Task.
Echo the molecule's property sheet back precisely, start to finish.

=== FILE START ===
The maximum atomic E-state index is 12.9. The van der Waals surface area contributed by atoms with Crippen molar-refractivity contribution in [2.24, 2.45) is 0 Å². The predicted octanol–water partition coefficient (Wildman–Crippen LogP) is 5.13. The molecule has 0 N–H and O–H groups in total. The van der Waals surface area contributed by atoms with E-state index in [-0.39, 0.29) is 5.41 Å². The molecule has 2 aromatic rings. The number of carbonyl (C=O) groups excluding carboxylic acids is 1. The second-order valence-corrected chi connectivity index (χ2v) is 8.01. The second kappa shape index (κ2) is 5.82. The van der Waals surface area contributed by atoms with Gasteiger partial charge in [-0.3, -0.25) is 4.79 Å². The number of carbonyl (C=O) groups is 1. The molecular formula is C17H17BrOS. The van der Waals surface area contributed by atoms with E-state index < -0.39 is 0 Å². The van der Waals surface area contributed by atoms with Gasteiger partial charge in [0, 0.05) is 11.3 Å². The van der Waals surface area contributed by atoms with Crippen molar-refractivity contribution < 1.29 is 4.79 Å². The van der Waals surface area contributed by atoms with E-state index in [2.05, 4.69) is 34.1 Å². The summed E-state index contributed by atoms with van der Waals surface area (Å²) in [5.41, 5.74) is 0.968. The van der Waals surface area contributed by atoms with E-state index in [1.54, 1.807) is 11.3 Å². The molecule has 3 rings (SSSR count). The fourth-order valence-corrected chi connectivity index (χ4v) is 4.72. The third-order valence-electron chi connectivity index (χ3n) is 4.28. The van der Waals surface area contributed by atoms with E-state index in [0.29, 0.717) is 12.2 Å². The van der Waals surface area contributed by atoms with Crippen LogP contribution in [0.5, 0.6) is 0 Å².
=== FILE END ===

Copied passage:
The maximum atomic E-state index is 12.9. The van der Waals surface area contributed by atoms with Crippen molar-refractivity contribution in [2.24, 2.45) is 0 Å². The predicted octanol–water partition coefficient (Wildman–Crippen LogP) is 5.13. The molecule has 0 N–H and O–H groups in total. The van der Waals surface area contributed by atoms with E-state index in [-0.39, 0.29) is 5.41 Å². The molecule has 2 aromatic rings. The number of carbonyl (C=O) groups excluding carboxylic acids is 1. The second-order valence-corrected chi connectivity index (χ2v) is 8.01. The second kappa shape index (κ2) is 5.82. The van der Waals surface area contributed by atoms with Gasteiger partial charge in [-0.3, -0.25) is 4.79 Å². The number of carbonyl (C=O) groups is 1. The molecular formula is C17H17BrOS. The van der Waals surface area contributed by atoms with E-state index < -0.39 is 0 Å². The van der Waals surface area contributed by atoms with Gasteiger partial charge in [0, 0.05) is 11.3 Å². The van der Waals surface area contributed by atoms with Crippen molar-refractivity contribution < 1.29 is 4.79 Å². The van der Waals surface area contributed by atoms with E-state index in [2.05, 4.69) is 34.1 Å². The summed E-state index contributed by atoms with van der Waals surface area (Å²) in [5.41, 5.74) is 0.968. The van der Waals surface area contributed by atoms with E-state index in [1.54, 1.807) is 11.3 Å². The molecule has 3 rings (SSSR count). The fourth-order valence-corrected chi connectivity index (χ4v) is 4.72. The third-order valence-electron chi connectivity index (χ3n) is 4.28. The van der Waals surface area contributed by atoms with E-state index in [0.29, 0.717) is 12.2 Å². The van der Waals surface area contributed by atoms with Crippen LogP contribution in [0.5, 0.6) is 0 Å².